First Results with the James Webb Space Telescope (JWST) MIRI instrument
Day: Thursday 22 September
Time: 09:35 - 10:00 CEST
Location: Room Paris South, Level 3, Hall 7, Paris Convention Centre
The James Webb space telescope has been successfully launched on the 25th of December 2021 by an Ariane rocket. With a primary mirror of 6.5m in size, it is the largest telescope in space. The telescope is equipped with four scientific instruments: 3 instruments providing observation in the 0.6 – 5 microns wavelength range: NIRCAM, NIRSPEC and NIRISS and one instrument dedicated to the 5 – 28 microns wavelength range : MIRI. Webb is a NASA flagship mission with participation of Europe through the European Space Agency (ESA) and Canada through the Canadian Space Agency (CSA).
France has been strongly involved in the MIRI instrument. MIRI is an instrument provided by a consortium of laboratories under the leadership of Gillian Wright from the Royal Observatory of Eddinburg. The French contribution has been focused on the imager part of MIRI: MIRIm. Three modes of observations are possible with MIRIm:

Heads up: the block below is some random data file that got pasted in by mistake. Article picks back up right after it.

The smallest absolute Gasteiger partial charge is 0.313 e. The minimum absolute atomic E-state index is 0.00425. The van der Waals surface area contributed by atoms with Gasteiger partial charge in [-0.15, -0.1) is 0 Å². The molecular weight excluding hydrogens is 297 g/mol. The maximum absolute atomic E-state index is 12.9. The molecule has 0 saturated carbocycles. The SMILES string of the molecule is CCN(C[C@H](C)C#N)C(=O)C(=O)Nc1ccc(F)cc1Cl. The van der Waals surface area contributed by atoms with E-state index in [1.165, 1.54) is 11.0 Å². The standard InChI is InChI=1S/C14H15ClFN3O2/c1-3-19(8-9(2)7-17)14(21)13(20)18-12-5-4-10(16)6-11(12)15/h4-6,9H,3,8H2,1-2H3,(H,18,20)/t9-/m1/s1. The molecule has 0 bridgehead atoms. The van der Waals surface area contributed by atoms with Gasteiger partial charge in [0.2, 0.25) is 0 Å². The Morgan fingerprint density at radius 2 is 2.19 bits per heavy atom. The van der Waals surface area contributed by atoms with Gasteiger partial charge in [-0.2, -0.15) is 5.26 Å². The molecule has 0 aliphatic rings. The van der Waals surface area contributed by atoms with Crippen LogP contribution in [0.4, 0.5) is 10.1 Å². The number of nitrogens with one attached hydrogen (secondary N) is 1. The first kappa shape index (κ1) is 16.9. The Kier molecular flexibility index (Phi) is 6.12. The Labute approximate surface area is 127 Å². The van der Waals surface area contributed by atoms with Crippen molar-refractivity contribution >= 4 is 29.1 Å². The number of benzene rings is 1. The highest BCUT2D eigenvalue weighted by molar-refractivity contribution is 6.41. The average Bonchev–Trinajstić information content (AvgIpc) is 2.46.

- imaging with a pixel field of view of 0.11 arcsecond, a field of view of 74x113 arcsecond2 and a choice between 9 filters,
- slit or slitless spectroscopy at low spectral resolution (R =100 at 7 microns) over the 5-11 microns wavelength range, and
- coronagraphy with a set of 4 quadrant phase masks (first time in space) and a classical Lyot mask.
The instrument is fully commissioned, achieving exquisite image quality and meeting or exceeding the requirements. The first scientific observations have been made to public in July. During our talk at the IAC we will present the French contribution, describe MIRIm, present the performance of the various modes of MIRIm, as well as first scientific observations.
Director of Research, Laboratoire d’Etudes Spatiales et d’Instrumentation en Astrophysique, Paris Observatory
Senior Astrophysicist, Commissariat à l’Energie Atomique et aux Energies Alternatives (CEA)